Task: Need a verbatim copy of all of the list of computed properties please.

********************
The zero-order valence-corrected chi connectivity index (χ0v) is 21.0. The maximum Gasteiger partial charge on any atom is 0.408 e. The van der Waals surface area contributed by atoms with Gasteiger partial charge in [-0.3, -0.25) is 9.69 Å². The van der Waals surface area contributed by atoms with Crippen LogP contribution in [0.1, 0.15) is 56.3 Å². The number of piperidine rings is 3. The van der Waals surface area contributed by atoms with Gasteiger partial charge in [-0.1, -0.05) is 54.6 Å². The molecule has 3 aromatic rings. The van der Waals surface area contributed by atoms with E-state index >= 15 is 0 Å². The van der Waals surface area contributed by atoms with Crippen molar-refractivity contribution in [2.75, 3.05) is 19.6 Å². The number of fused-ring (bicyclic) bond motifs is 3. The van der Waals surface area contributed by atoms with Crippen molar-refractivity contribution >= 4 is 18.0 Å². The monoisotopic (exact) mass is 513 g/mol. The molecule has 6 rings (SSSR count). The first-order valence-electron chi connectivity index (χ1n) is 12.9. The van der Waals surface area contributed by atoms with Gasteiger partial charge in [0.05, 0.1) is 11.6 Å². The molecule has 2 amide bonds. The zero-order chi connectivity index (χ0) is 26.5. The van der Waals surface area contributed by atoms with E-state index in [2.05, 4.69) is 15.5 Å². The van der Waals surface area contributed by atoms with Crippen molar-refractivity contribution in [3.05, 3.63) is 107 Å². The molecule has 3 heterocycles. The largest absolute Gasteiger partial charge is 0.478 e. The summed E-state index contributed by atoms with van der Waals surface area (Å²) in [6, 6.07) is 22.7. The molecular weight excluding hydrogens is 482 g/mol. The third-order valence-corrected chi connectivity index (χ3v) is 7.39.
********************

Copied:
The zero-order valence-corrected chi connectivity index (χ0v) is 21.0. The maximum Gasteiger partial charge on any atom is 0.408 e. The van der Waals surface area contributed by atoms with Gasteiger partial charge in [-0.3, -0.25) is 9.69 Å². The van der Waals surface area contributed by atoms with Crippen LogP contribution in [0.1, 0.15) is 56.3 Å². The number of piperidine rings is 3. The van der Waals surface area contributed by atoms with Gasteiger partial charge in [-0.1, -0.05) is 54.6 Å². The molecule has 3 aromatic rings. The van der Waals surface area contributed by atoms with E-state index >= 15 is 0 Å². The van der Waals surface area contributed by atoms with Crippen molar-refractivity contribution in [2.75, 3.05) is 19.6 Å². The number of fused-ring (bicyclic) bond motifs is 3. The van der Waals surface area contributed by atoms with Crippen molar-refractivity contribution >= 4 is 18.0 Å². The monoisotopic (exact) mass is 513 g/mol. The molecule has 6 rings (SSSR count). The first-order valence-electron chi connectivity index (χ1n) is 12.9. The van der Waals surface area contributed by atoms with Gasteiger partial charge in [0.05, 0.1) is 11.6 Å². The molecule has 2 amide bonds. The zero-order chi connectivity index (χ0) is 26.5. The van der Waals surface area contributed by atoms with E-state index in [2.05, 4.69) is 15.5 Å². The van der Waals surface area contributed by atoms with Crippen molar-refractivity contribution in [3.05, 3.63) is 107 Å². The molecule has 3 heterocycles. The largest absolute Gasteiger partial charge is 0.478 e. The summed E-state index contributed by atoms with van der Waals surface area (Å²) in [6, 6.07) is 22.7. The molecular weight excluding hydrogens is 482 g/mol. The third-order valence-corrected chi connectivity index (χ3v) is 7.39.